It's super friendly with Brian. Brian and Mark are friends from way back, so whenever Mark has a Field Day question about guitar parts, Brian shows him how he played 'em, it’s really cool. I'm not too sure about Roger, Colin or Shawn; I know I don’t have any issues, they're all nice guys. Colin and Mark are also friends, Peter and Shawn are friends, Brian and I are friends.
About the previous discussion, Brian’s Bad Religion schedule got busy and it wasn’t gonna happen, so Peter and I opted to continue moving things forward, however Brian is welcome to join us live any time, that'd be fun. Honestly, it’s gonna be a different band playing some songs from Wig Out and Field Day and fans will know which singer is showing up.
**What’s on the docket for Field Day? Touring, practicing, writing new songs to accompany the old ones?
Right now the plan is rehearsing, writing new songs and focusing on 3 East Coast and 3 West Coast shows in late August early September. Musically speaking, we’re looking to release new music in 2020. Mark and I rehearse every week learning the older songs. Also, we’re writing and sharing rough demos of new songs that we plan to record as soon as possible, hopefully this summer 2019.
**How does it feel to be back and playing bass on those songs?
It’s really fun, I’m going about it in a weird way (what a surprise) by not just learning the bass parts but also learning all the vocal parts. That’s a deep dive into the Wig Out and Field Day. I practice every day for a few hours learning old songs or writing new ones. It’s interesting to relearn those songs with a more adult perspective. I’m not the same player I was back then and certainly have had more life experiences, so it makes it a blast.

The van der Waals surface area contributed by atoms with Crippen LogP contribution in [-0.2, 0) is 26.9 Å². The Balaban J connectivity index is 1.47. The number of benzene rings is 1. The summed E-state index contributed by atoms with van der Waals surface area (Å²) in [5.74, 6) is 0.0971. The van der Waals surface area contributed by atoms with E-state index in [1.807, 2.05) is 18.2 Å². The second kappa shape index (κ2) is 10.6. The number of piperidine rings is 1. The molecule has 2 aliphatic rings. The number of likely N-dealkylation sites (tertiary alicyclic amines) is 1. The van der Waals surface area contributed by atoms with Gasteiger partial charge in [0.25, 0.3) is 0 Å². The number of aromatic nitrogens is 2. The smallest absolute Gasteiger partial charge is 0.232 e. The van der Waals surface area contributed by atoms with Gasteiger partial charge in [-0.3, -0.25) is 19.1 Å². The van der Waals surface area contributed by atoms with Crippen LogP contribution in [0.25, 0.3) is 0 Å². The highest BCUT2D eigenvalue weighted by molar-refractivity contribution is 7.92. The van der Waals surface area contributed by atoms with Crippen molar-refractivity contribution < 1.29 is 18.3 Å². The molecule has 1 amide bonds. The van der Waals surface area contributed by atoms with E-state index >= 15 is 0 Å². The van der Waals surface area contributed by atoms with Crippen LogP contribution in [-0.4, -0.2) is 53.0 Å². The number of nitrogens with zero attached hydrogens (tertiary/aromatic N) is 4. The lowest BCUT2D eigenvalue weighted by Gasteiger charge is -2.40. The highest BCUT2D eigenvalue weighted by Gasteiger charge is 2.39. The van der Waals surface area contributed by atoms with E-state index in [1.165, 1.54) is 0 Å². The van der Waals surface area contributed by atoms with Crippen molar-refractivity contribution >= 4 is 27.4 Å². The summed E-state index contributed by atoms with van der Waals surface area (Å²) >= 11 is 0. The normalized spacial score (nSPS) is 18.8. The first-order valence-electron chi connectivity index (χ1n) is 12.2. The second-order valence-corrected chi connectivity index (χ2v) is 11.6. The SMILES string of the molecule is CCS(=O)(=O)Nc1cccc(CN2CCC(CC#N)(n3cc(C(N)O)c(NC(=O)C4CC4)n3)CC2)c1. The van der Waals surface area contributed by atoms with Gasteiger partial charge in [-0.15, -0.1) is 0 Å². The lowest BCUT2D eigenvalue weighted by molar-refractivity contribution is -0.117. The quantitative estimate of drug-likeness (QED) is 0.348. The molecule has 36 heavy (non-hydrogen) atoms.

**What are some highlights of playing with Dag Nasty back in the day?
My recollection was the excitement getting to wear dry clothes since most of the clubs would be packed over capacity and it’d be like 105 degrees inside when we were playing. In the winter after a show, when the venue opened its doors a giant cloud of steam and sweat would come billowing out of the club, that's a sight. Way too many highlights and funny stories to get into now, but one funny situation was stopping in Darien, CT, to get gas and the owner of a gas station asked me if we were the Grateful Dead. ??? Apparently, his son had been off following the Dead for a few years and he thought I might have the inside scoop on his son’s whereabouts.
**How did those experiences mold you into who you are today?
With Dag Nasty I learned a ton, met a billion people, played all over US and Canada and had a great time. I think anytime you travel, you create lots of life experiences, and when you’re traveling with a band it’s like living life in hyper-space. In the band world, experiences come at you faster and there are more of them since you’re working on a 24-hour clock. I’d say it’s helped me learn how to navigate situations better.
|Dag Nasty photo with Baker, Cortner, Carrion and Garrett by Ken Salerno|